Hanging your curtains to cover more space to the side of your arched window also helps your room look larger when they are open or closed. Let your panels at least kiss the floor or have them puddle for an air of romance.
If you're feeling hesitant about doing anything too dramatic with your windows, create a mock-up of your space with Spoak’s room visualization tool to gain some confidence before you source your drapes.
It’s common in new construction to have windows without any framing that lends itself to a very modern look. If your window view is out on a private piece of property (or maybe in the middle of nowhere like Le Corbusier’s builds), you can get away with no window treatments at all.
Windows take on a certain extra grace with classic-style grilles or mullions. Decorating them further is unnecessary, as the light dancing through those sectioned panes is doing all of the work for you. If the window is stained glass, then you have even more incentive to leave it unadorned. Stained glass can belong in minimalist pads just as much as a quaint historical cottage — let it shine unthreatened by competing decor.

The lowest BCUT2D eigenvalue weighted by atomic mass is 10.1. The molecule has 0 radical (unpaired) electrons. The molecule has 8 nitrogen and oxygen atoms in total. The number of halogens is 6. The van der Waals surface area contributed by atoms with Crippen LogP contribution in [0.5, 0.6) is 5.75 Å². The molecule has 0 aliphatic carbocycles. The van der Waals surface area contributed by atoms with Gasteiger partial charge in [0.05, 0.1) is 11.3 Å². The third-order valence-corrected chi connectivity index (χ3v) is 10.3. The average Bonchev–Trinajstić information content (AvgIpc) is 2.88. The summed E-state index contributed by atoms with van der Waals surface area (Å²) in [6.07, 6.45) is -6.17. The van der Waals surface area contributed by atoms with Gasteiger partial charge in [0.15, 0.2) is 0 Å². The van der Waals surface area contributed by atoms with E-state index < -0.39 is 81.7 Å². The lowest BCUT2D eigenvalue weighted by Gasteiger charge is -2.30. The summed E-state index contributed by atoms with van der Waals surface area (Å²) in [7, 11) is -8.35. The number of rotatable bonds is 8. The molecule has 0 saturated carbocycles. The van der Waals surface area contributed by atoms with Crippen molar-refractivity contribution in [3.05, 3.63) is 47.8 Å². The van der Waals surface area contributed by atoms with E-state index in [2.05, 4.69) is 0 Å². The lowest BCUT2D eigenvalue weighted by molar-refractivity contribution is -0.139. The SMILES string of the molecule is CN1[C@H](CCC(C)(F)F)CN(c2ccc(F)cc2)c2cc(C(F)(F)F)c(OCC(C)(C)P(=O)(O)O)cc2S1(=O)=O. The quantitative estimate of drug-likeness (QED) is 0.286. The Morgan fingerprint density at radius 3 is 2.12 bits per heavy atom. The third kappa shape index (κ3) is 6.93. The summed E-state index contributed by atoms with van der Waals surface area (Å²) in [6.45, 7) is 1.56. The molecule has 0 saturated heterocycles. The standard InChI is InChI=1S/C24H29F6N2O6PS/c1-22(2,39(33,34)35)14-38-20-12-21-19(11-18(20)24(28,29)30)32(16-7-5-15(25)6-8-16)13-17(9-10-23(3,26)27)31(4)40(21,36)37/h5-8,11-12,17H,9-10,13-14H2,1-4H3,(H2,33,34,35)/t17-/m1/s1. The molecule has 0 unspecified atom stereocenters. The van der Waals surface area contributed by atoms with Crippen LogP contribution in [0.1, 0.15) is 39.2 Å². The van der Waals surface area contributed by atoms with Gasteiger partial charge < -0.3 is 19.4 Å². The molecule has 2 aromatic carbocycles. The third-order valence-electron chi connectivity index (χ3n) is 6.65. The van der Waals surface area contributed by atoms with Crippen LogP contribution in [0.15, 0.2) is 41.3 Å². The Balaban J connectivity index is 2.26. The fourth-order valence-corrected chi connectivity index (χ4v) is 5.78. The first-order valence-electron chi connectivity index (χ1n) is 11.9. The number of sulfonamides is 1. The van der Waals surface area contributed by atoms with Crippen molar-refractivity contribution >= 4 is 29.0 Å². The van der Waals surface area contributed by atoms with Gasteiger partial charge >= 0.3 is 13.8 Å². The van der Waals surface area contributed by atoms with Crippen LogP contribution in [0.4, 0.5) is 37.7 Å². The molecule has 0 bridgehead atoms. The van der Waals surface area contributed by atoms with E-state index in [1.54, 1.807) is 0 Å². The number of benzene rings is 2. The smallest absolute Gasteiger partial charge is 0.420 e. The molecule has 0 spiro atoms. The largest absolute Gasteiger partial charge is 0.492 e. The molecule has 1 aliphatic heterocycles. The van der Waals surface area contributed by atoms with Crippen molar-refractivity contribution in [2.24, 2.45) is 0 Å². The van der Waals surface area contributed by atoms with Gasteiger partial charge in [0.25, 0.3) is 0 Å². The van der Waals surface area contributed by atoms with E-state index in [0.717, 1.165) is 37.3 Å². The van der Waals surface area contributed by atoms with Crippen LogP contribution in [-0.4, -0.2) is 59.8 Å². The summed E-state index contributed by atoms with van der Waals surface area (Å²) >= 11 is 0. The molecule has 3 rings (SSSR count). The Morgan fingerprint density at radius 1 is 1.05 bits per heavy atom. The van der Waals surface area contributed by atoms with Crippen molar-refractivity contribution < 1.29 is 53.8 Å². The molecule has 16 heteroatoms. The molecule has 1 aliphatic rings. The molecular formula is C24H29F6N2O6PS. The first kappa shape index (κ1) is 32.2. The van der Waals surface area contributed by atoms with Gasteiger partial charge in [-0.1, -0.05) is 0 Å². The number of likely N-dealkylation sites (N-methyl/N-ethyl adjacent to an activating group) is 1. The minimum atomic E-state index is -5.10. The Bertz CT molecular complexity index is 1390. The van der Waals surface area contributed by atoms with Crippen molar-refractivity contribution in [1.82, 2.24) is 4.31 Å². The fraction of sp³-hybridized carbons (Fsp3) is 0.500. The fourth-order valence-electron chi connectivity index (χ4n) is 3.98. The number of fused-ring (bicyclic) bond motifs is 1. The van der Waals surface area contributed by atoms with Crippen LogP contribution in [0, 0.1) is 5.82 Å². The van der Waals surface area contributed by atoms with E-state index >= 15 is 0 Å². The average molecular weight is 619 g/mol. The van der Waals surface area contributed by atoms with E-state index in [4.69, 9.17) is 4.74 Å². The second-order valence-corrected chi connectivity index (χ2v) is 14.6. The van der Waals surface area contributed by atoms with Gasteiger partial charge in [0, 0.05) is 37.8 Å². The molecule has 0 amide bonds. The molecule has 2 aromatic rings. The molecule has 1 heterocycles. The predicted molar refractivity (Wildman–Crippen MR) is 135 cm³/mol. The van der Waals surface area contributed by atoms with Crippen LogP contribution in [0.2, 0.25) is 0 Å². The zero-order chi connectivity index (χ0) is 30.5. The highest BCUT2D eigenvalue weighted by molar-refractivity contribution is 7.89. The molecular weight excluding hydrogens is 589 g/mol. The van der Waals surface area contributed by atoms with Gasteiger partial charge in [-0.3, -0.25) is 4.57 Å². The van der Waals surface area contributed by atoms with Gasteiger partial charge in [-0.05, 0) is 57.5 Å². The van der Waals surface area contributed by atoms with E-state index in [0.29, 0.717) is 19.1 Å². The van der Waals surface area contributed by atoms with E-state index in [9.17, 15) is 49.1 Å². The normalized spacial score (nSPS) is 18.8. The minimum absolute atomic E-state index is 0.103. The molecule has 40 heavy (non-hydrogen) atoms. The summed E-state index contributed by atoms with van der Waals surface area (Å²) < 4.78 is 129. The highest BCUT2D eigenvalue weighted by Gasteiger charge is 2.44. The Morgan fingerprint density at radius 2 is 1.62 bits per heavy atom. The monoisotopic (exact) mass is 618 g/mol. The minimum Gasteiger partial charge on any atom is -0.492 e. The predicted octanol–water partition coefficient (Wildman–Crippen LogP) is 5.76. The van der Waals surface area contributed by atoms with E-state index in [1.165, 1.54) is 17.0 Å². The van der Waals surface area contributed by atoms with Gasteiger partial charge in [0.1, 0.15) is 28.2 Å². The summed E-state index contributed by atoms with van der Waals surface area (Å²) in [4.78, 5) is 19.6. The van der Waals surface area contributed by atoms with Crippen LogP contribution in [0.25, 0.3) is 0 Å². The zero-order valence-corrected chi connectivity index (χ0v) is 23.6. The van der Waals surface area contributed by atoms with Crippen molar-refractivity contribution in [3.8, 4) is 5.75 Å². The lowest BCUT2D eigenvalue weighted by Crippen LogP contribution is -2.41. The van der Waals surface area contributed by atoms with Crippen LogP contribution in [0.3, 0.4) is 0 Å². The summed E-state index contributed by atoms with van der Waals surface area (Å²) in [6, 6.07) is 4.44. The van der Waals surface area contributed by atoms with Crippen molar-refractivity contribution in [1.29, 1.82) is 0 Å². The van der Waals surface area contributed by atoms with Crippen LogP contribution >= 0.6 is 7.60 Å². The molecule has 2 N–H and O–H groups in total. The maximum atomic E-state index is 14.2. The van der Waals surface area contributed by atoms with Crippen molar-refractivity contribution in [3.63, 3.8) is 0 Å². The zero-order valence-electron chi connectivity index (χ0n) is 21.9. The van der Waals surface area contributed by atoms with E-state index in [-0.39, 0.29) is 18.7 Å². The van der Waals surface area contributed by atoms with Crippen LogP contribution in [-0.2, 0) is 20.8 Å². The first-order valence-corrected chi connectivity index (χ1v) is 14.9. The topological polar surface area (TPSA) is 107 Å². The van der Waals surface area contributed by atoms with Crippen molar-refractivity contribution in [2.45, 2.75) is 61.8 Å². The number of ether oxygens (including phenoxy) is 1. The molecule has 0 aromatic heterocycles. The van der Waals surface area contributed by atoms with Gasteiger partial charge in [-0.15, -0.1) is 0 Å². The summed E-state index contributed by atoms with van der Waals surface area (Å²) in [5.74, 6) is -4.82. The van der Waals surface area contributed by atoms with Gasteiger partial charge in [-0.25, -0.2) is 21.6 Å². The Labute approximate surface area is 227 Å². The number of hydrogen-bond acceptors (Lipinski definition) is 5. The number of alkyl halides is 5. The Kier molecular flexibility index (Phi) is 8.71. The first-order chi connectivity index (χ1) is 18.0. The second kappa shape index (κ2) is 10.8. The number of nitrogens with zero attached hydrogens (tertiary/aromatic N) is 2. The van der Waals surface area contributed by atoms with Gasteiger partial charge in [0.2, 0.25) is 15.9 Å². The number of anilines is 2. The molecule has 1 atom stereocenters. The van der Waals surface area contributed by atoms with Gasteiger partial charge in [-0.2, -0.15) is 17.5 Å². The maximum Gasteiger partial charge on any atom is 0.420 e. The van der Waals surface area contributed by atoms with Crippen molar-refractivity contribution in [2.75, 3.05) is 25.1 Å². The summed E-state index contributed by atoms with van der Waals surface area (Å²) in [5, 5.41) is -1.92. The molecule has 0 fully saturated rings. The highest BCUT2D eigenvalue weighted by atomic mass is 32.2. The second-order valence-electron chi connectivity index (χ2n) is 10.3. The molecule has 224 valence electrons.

Why not follow a tutorial and create this architectural window design detail with DIY mullions for a nod to this traditional look? It’s a clever way to accentuate the curves and lines of your window without using any fabric at all.
When you already have a grid over your window panes but want the industrial look of black metal, consider painting the window trim black for instant industrial or modern farmhouse vibes.
Believe it or not, shutters were the OG window treatment, dating back to thin marble louvers in ancient Greece, and are still a popular option today for adding structure to a window. Install custom bi-fold shutters that have the feeling of traditional permanence to frame the bottom portion of your window, and top them off with surprising sunburst shutters over the arched top.
After looking over these window coverings that allow you to mix traditional elements with modern fabrics or hardware, you are probably starting to see past the seeming limitations of the arch window. Go big, go bold, or anywhere in between — your home is your refuge and your personal design style living out loud all in one.
Photo Credit: (Left) Paper n Stitch Blog